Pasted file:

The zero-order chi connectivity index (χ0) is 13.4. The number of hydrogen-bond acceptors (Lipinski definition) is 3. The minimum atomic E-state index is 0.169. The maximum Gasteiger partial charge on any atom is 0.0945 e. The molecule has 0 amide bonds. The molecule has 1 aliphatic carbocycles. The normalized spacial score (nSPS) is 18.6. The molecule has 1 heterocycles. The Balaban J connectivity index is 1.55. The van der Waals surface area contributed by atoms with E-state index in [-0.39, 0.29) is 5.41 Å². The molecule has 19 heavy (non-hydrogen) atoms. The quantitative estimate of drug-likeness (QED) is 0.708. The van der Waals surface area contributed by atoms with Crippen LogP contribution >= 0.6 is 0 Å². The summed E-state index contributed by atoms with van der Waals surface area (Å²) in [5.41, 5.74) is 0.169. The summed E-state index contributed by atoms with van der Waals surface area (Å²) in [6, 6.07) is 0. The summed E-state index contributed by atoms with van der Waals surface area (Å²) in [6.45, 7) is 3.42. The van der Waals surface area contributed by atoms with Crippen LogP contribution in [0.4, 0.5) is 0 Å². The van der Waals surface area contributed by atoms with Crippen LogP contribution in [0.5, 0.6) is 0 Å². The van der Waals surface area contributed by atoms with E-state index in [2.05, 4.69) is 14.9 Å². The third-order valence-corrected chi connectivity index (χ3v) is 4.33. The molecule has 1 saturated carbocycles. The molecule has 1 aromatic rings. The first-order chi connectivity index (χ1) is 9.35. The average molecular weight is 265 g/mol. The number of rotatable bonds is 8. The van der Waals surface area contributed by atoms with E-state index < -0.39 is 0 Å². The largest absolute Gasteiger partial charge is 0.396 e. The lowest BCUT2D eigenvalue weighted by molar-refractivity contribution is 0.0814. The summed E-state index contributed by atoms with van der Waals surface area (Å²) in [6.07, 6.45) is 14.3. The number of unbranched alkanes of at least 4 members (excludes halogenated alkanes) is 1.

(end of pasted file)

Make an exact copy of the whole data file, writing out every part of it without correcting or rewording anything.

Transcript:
The zero-order chi connectivity index (χ0) is 13.4. The number of hydrogen-bond acceptors (Lipinski definition) is 3. The minimum atomic E-state index is 0.169. The maximum Gasteiger partial charge on any atom is 0.0945 e. The molecule has 0 amide bonds. The molecule has 1 aliphatic carbocycles. The normalized spacial score (nSPS) is 18.6. The molecule has 1 heterocycles. The Balaban J connectivity index is 1.55. The van der Waals surface area contributed by atoms with E-state index in [-0.39, 0.29) is 5.41 Å². The molecule has 19 heavy (non-hydrogen) atoms. The quantitative estimate of drug-likeness (QED) is 0.708. The van der Waals surface area contributed by atoms with Crippen LogP contribution >= 0.6 is 0 Å². The summed E-state index contributed by atoms with van der Waals surface area (Å²) in [5.41, 5.74) is 0.169. The summed E-state index contributed by atoms with van der Waals surface area (Å²) in [6, 6.07) is 0. The summed E-state index contributed by atoms with van der Waals surface area (Å²) in [6.45, 7) is 3.42. The van der Waals surface area contributed by atoms with Crippen LogP contribution in [0.4, 0.5) is 0 Å². The van der Waals surface area contributed by atoms with Crippen LogP contribution in [0.5, 0.6) is 0 Å². The van der Waals surface area contributed by atoms with E-state index in [2.05, 4.69) is 14.9 Å². The third-order valence-corrected chi connectivity index (χ3v) is 4.33. The molecule has 1 saturated carbocycles. The molecule has 1 aromatic rings. The first-order chi connectivity index (χ1) is 9.35. The average molecular weight is 265 g/mol. The number of rotatable bonds is 8. The van der Waals surface area contributed by atoms with E-state index < -0.39 is 0 Å². The largest absolute Gasteiger partial charge is 0.396 e. The lowest BCUT2D eigenvalue weighted by molar-refractivity contribution is 0.0814. The summed E-state index contributed by atoms with van der Waals surface area (Å²) in [6.07, 6.45) is 14.3. The number of unbranched alkanes of at least 4 members (excludes halogenated alkanes) is 1.